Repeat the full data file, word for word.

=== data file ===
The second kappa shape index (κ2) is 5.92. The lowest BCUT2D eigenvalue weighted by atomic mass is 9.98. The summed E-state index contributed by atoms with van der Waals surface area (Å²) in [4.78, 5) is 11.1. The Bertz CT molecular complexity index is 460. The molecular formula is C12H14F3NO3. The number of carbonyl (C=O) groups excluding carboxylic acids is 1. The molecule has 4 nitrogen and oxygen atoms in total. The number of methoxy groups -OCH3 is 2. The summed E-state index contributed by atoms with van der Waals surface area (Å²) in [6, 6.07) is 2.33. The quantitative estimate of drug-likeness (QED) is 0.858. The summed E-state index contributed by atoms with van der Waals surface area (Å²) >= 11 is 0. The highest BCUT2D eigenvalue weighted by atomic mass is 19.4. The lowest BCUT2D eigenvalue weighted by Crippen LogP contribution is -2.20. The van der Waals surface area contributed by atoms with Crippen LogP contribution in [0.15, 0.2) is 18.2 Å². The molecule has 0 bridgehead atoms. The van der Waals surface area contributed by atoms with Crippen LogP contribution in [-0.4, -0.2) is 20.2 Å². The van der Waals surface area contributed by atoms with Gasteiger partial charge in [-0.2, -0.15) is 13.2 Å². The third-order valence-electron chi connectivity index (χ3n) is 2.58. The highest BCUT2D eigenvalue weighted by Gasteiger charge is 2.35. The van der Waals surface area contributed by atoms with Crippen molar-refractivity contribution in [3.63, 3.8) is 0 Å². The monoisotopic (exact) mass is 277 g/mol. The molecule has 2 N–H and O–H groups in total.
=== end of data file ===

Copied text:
The second kappa shape index (κ2) is 5.92. The lowest BCUT2D eigenvalue weighted by atomic mass is 9.98. The summed E-state index contributed by atoms with van der Waals surface area (Å²) in [4.78, 5) is 11.1. The Bertz CT molecular complexity index is 460. The molecular formula is C12H14F3NO3. The number of carbonyl (C=O) groups excluding carboxylic acids is 1. The molecule has 4 nitrogen and oxygen atoms in total. The number of methoxy groups -OCH3 is 2. The summed E-state index contributed by atoms with van der Waals surface area (Å²) in [6, 6.07) is 2.33. The quantitative estimate of drug-likeness (QED) is 0.858. The summed E-state index contributed by atoms with van der Waals surface area (Å²) >= 11 is 0. The highest BCUT2D eigenvalue weighted by atomic mass is 19.4. The lowest BCUT2D eigenvalue weighted by Crippen LogP contribution is -2.20. The van der Waals surface area contributed by atoms with Crippen LogP contribution in [0.15, 0.2) is 18.2 Å². The molecule has 0 bridgehead atoms. The van der Waals surface area contributed by atoms with Crippen LogP contribution in [-0.4, -0.2) is 20.2 Å². The van der Waals surface area contributed by atoms with Gasteiger partial charge in [-0.2, -0.15) is 13.2 Å². The third-order valence-electron chi connectivity index (χ3n) is 2.58. The highest BCUT2D eigenvalue weighted by Gasteiger charge is 2.35. The van der Waals surface area contributed by atoms with Crippen molar-refractivity contribution in [3.63, 3.8) is 0 Å². The monoisotopic (exact) mass is 277 g/mol. The molecule has 2 N–H and O–H groups in total.